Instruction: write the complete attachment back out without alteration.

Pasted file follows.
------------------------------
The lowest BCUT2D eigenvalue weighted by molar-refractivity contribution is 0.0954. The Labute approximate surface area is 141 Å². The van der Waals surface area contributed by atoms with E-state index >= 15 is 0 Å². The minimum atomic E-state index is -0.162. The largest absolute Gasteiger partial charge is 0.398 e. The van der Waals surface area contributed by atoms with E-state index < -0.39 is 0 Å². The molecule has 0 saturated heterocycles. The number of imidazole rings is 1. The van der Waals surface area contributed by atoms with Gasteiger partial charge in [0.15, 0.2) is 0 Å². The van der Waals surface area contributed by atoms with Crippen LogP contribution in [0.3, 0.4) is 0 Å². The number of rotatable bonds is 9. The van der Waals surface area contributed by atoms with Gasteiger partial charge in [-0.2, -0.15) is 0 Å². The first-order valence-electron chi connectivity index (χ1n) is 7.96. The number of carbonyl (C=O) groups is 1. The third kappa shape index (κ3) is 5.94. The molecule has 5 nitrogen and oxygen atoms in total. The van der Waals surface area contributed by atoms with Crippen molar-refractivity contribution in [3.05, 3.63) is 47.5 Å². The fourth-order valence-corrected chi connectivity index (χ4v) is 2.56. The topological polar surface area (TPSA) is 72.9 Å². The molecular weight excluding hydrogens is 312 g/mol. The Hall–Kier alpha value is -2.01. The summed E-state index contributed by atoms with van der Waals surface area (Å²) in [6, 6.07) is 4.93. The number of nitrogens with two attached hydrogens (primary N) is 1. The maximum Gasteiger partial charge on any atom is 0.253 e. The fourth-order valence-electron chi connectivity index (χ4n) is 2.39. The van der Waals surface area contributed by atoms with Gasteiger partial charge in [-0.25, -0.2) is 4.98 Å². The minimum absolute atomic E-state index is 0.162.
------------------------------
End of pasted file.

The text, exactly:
The lowest BCUT2D eigenvalue weighted by molar-refractivity contribution is 0.0954. The Labute approximate surface area is 141 Å². The van der Waals surface area contributed by atoms with E-state index >= 15 is 0 Å². The minimum atomic E-state index is -0.162. The largest absolute Gasteiger partial charge is 0.398 e. The van der Waals surface area contributed by atoms with E-state index < -0.39 is 0 Å². The molecule has 0 saturated heterocycles. The number of imidazole rings is 1. The van der Waals surface area contributed by atoms with Gasteiger partial charge in [0.15, 0.2) is 0 Å². The van der Waals surface area contributed by atoms with Crippen LogP contribution in [0.3, 0.4) is 0 Å². The number of rotatable bonds is 9. The van der Waals surface area contributed by atoms with Gasteiger partial charge in [-0.2, -0.15) is 0 Å². The first-order valence-electron chi connectivity index (χ1n) is 7.96. The number of carbonyl (C=O) groups is 1. The third kappa shape index (κ3) is 5.94. The molecule has 5 nitrogen and oxygen atoms in total. The van der Waals surface area contributed by atoms with Crippen molar-refractivity contribution in [3.05, 3.63) is 47.5 Å². The fourth-order valence-corrected chi connectivity index (χ4v) is 2.56. The topological polar surface area (TPSA) is 72.9 Å². The molecular weight excluding hydrogens is 312 g/mol. The Hall–Kier alpha value is -2.01. The summed E-state index contributed by atoms with van der Waals surface area (Å²) in [6, 6.07) is 4.93. The number of nitrogens with two attached hydrogens (primary N) is 1. The maximum Gasteiger partial charge on any atom is 0.253 e. The fourth-order valence-electron chi connectivity index (χ4n) is 2.39. The van der Waals surface area contributed by atoms with Gasteiger partial charge in [-0.25, -0.2) is 4.98 Å². The minimum absolute atomic E-state index is 0.162.